• Most applications for microarray scanners use internal controls for every sample. That is, for every measurement made, there is an independent control sample. The experimental value is then expressed as a ratio of the experimental value normalized to the control value. This is referred to as a ratiometric measurement. Ratiometric measurements are powerful methods in that every sample is independently controlled. The weakness of ratiometric measurements is that they place strict requirements on the instrumentation that generates the measurements. Division, the mathematical operation that is used for generating ratios, does not gracefully tolerate values that approach zero. This effect is primarily seen as the denominator intensity approaches zero. I that case, this drives the ratio to infinity and values of zero become undefined. Consequently, in imaging applications, exact alignment of images representing the experimental and control signals are critical. In commercially available laser scanning instruments, one of two methods for acquiring multiple wavelength images in employed. In some systems, the sample is scanned once for each fluorochrome in the sample. Since the different scans require a different mechanical scanning of the sample, the images are very difficult to perfectly align. In other systems, multiple fluorochromes are scanned for at the same time using off-set points for each wavelength. Even in this method, the images are often misaligned. In the present invention, the optical path is held constant and the sample is scanned beneath the optics. At each physical location, all of the fluorochromes in use are acquired in succession (FIG. 5). Consequently, the images from the acquisitions of each fluorochrome are limited not by mechanical rescanning but solely by the chromatic error in the optics. By controlling the chromatic error (through careful lens design) the chromatic error for each point in the image is smaller than the size of our detection element (i.e. sub-pixel) so it will not deteriorate the ratiometric data. [0018]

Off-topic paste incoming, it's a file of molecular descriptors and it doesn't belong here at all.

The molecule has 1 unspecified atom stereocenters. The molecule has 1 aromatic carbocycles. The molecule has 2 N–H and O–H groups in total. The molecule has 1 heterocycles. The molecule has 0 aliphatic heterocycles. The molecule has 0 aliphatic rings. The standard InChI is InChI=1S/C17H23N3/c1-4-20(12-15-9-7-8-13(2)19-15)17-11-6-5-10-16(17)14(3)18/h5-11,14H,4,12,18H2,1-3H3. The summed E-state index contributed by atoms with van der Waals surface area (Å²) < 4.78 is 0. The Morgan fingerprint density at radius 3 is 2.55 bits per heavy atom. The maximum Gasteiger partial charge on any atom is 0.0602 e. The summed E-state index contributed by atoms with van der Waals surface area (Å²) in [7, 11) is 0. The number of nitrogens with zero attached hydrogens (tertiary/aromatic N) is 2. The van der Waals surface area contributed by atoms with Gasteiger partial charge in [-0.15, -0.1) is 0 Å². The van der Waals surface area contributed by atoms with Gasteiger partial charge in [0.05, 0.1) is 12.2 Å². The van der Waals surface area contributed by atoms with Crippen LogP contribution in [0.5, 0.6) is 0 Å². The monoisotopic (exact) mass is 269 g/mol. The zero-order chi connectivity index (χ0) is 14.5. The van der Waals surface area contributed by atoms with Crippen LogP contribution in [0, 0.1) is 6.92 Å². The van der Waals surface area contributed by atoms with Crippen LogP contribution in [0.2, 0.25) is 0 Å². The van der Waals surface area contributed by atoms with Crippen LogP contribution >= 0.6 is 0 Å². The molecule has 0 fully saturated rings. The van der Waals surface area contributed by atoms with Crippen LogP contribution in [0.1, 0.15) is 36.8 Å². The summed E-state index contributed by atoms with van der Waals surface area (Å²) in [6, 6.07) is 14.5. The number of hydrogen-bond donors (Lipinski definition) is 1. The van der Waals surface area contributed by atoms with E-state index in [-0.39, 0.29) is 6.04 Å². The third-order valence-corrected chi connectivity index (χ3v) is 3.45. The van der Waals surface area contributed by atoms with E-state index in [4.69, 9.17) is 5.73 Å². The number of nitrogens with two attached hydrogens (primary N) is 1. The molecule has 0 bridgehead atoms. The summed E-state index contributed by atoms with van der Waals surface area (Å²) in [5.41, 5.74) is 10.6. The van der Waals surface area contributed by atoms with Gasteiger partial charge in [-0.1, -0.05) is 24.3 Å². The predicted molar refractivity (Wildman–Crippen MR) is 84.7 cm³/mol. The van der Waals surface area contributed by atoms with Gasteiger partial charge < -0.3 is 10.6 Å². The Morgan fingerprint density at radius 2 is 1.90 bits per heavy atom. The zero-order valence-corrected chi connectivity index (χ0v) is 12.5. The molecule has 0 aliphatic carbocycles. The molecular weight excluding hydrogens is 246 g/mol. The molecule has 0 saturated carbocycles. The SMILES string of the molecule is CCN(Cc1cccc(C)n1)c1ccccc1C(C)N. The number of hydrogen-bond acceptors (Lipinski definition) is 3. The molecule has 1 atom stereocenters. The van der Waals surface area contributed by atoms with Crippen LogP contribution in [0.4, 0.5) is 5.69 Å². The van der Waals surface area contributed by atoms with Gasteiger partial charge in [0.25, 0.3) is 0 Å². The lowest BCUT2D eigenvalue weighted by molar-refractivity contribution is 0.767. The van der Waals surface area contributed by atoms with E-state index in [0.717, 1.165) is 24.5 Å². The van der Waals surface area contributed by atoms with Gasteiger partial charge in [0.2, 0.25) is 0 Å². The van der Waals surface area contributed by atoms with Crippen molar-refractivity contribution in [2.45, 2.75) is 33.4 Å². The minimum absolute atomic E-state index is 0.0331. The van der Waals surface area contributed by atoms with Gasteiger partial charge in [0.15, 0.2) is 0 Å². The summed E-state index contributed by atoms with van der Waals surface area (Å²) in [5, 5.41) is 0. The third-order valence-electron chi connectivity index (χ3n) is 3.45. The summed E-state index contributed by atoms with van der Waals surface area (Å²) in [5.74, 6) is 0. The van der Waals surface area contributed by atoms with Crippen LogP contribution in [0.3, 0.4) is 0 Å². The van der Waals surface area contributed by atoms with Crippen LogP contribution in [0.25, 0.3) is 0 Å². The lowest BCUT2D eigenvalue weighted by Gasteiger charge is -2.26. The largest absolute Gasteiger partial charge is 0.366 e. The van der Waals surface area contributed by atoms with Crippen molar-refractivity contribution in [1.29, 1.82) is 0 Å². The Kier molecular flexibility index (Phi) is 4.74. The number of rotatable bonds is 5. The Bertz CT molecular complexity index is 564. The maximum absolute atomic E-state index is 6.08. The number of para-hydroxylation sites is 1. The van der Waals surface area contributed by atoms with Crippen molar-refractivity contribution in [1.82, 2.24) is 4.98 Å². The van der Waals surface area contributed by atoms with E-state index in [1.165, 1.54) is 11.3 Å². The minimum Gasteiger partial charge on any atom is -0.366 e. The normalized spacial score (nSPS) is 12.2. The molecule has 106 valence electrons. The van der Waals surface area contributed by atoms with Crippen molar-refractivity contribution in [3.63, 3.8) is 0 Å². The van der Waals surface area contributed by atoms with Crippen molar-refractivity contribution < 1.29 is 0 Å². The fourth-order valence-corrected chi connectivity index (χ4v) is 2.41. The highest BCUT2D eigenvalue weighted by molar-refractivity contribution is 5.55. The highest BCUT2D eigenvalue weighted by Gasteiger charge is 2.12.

• FIG. 5 illustrate a Parallel Scanning technique used in the present invention. With Parallel Scanning, light is generated by a single source such as an arc lamp [0019] 505 that is broad spectrum. An interference filter 510 is used to select excitation wavelengths. The light is launched into a fiber bundle 515 that delivers light essentially uniformly to a panel 520 on the sample 525. Fluorescence is collected by optics, such as an objective lens 530 and passes through an additional interference filter 535 which is used to achieve a high level of wavelength specificity. The light is then detected by a parallel collection device such as a charge-coupled device (CCD) camera 540. In order to acquire additional fluorescence channels, only the interference filters 510, 535 are changed and the remainder of the opto-mechanical path is held fixed. The interference filters 510, 535 may be held in a housing of sealed filter wheels (not shown). The filter wheels may include mechanical and sensor technology to easily change the current filter. To scan the remainder of the sample 525, the sample 525 is moved panel by panel under the fixed optical path until the entire sample 525 has been scanned. In this way, the alignment of the images representing each fluorescent probe are in alignment to greater precision than the size of the individual detectors in the CCD camera 540.